Summary: God uses outcasts to announce Jesus's birth.

Good News for The Outcasts

Jeffery Anselmi / General

Characters of Christmas / Birth of Jesus; Shepherds at Birth of Christ / Luke 2:8–20


• Do you remember when you had a child, or when you got married or graduated from High School or College?

• What do we usually do when a significant event happens in our life or some great milestone?

• When we have some good news to share, we usually share it through and with the people we love.

• With the advent of social media, that has changed.

• If we do not put it on Facebook, it did not happen.

• Today, we will look at an interesting group with whom God shared are the Good News uniquely.

• God is going to share the Good News of the birth of Jesus through a group of men who, at the time, were social outcasts.

• Who are the social outcasts of today?

• Are there groups of people or people in your life with whom you would not share the Good News of Jesus Christ?

• Who are the outcasts you would walk to the other side of the street to avoid?

• God will choose a group of social outcasts to announce the birth of His Son into the world!

• The Jews living during the time of Jesus would have seen God's choosing the shepherds as unusual.

• Though Scripture is filled with numerous examples of the noble image of the shepherd—even God himself is depicted as a shepherd and Israel as his flock—over time, the cultural image of the shepherd changed for the Jews.

• By the time Jesus entered the world, the Jews did not have a high opinion of shepherds.

• It was quite the opposite.

• But that's what we learn from these characters of the Christmas story: that God's good news is for everyone: kings and shepherds alike.

• And by announcing the birth of Jesus first to the shepherds, God shows that everyone in society can play a pivotal role in helping to build his kingdom.

• The Big Idea for the message today is: God uses outcasts to announce Jesus's birth.

• We need to realize that the Good News of the Gospel is not just for those of us in the United States of a specific socio-economic class or race; the Good News of the Gospel of Jesus is meant for everyone, and we have to be ready; to share it with anyone!

• Let's turn to Luke 2; we will start with verses 8-11.

Luke 2:8–11 (CSB)

8 In the same region, shepherds were staying out in the fields and keeping watch at night over their flock. 9 Then an angel of the Lord stood before them, and the glory of the Lord shone around them, and they were terrified. 10 But the angel said to them, "Don't be afraid, for look, I proclaim to you good news of great joy that will be for all the people: 11 Today in the city of David a Savior was born for you, who is the Messiah, the Lord.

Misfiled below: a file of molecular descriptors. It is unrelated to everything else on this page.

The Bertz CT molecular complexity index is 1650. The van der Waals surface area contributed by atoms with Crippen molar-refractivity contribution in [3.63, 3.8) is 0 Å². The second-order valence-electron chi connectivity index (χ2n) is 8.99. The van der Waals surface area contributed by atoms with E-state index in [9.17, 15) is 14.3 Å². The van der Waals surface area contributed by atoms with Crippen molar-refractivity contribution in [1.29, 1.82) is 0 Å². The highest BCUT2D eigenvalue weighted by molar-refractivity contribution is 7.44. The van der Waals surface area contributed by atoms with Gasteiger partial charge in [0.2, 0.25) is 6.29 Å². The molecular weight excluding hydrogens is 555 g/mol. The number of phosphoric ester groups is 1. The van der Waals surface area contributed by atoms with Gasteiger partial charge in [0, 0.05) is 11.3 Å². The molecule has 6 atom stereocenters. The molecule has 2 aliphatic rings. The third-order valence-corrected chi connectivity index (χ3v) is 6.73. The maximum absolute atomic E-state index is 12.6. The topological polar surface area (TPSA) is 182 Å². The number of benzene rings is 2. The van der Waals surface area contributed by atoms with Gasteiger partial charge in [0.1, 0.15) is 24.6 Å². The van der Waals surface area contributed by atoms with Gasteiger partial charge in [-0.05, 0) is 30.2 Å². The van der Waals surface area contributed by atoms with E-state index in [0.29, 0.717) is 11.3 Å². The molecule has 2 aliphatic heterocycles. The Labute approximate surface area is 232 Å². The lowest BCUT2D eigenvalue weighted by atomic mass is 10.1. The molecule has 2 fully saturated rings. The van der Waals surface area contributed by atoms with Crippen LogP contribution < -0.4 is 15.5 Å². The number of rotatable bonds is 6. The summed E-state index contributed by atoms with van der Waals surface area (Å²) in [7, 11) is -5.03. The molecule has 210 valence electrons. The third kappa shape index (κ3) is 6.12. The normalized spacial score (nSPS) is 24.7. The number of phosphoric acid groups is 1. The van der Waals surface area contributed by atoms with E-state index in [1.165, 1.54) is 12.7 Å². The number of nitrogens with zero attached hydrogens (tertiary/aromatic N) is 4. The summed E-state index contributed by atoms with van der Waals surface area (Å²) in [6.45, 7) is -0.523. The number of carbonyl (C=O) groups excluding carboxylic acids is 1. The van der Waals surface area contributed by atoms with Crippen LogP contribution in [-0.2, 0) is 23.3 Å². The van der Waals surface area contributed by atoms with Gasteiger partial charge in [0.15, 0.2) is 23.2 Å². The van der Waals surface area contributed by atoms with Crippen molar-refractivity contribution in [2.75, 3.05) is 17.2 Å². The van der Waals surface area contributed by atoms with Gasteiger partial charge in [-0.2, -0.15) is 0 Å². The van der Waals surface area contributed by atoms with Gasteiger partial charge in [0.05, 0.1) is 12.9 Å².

I. God entrusted His important announcement to outcasts.

• So the question one might ask is, Why Shepherds?

• Why not the religious leaders of the time?

• Why not the government officials?

• Why not the wealthy and connected?

• Luke moved to the fields nearby, outside the village from the dirty manger.

• It was night. Shepherds were there, keeping watch over their flocks.

• Among the occupations, shepherding had a lowly place.

• They were outcasts, not allowed in the city, and not trusted by the general public, for often, they were thieves.

• Luke gave this story about the shepherds for a reason.

• The most significant event in human history had just happened!

• The Messiah who would save the world had been born!

• The Jews waited for this moment for generations, yet who did God use to make the announcement?

• Jesus would come, not to the proud and powerful, but to the outcasts, the humble, those considered "last" on the social lists.

• God brought the first news of his Son's arrival to these men.

• The shepherd was not viewed favorably in Jesus' day.

• The religious authorities despised them.

• The religious authorities of the temple had such a strongly negative view of the shepherd that they kept them from participating in the religious ceremonies in Jerusalem (Craig Keener, IVP Bible Background Commentary: New Testament [Downers Grove, IL: IVP Academic, 2014], 185)!

• Think about that: we're told that the first people to whom God announced the birth of the Messiah were those who could not enter the temple and worship God!

• The Mishnah (a transcription of Jewish oral tradition, authoritative for Jewish life) includes some unkind passages about shepherds.

Copy Sermon to Clipboard with PRO Download Sermon with PRO
Talk about it...

Nobody has commented yet. Be the first!

Join the discussion